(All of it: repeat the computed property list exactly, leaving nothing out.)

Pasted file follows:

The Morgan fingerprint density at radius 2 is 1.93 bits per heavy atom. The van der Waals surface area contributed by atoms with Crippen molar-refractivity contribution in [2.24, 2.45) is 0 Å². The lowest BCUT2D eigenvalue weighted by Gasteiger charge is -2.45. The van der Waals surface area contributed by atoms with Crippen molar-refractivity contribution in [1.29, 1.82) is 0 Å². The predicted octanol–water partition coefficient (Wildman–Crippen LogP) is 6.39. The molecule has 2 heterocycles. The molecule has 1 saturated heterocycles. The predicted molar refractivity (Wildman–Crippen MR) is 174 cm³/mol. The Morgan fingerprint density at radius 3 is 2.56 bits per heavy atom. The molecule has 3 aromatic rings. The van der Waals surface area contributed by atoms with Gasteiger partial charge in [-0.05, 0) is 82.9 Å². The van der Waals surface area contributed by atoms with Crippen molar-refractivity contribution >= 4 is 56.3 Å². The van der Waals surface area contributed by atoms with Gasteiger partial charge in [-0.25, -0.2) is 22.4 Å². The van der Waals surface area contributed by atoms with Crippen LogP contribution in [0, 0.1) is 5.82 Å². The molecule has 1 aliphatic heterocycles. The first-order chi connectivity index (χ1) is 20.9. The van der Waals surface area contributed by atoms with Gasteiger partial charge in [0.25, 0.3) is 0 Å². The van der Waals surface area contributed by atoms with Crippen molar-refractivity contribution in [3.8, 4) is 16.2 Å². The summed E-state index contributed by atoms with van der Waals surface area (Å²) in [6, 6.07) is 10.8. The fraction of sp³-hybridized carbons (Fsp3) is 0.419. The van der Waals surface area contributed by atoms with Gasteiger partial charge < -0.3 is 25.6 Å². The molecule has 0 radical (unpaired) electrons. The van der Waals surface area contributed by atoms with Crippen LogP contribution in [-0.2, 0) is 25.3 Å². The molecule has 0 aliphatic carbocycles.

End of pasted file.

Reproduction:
The Morgan fingerprint density at radius 2 is 1.93 bits per heavy atom. The van der Waals surface area contributed by atoms with Crippen molar-refractivity contribution in [2.24, 2.45) is 0 Å². The lowest BCUT2D eigenvalue weighted by Gasteiger charge is -2.45. The van der Waals surface area contributed by atoms with Crippen molar-refractivity contribution in [1.29, 1.82) is 0 Å². The predicted octanol–water partition coefficient (Wildman–Crippen LogP) is 6.39. The molecule has 2 heterocycles. The molecule has 1 saturated heterocycles. The predicted molar refractivity (Wildman–Crippen MR) is 174 cm³/mol. The Morgan fingerprint density at radius 3 is 2.56 bits per heavy atom. The molecule has 3 aromatic rings. The van der Waals surface area contributed by atoms with Gasteiger partial charge in [-0.05, 0) is 82.9 Å². The van der Waals surface area contributed by atoms with Crippen molar-refractivity contribution >= 4 is 56.3 Å². The van der Waals surface area contributed by atoms with Gasteiger partial charge in [-0.25, -0.2) is 22.4 Å². The van der Waals surface area contributed by atoms with Crippen LogP contribution in [0, 0.1) is 5.82 Å². The molecule has 1 aliphatic heterocycles. The first-order chi connectivity index (χ1) is 20.9. The van der Waals surface area contributed by atoms with Gasteiger partial charge in [0.25, 0.3) is 0 Å². The van der Waals surface area contributed by atoms with Crippen molar-refractivity contribution in [3.8, 4) is 16.2 Å². The summed E-state index contributed by atoms with van der Waals surface area (Å²) in [6, 6.07) is 10.8. The fraction of sp³-hybridized carbons (Fsp3) is 0.419. The van der Waals surface area contributed by atoms with Gasteiger partial charge < -0.3 is 25.6 Å². The molecule has 0 radical (unpaired) electrons. The van der Waals surface area contributed by atoms with Crippen LogP contribution in [-0.2, 0) is 25.3 Å². The molecule has 0 aliphatic carbocycles.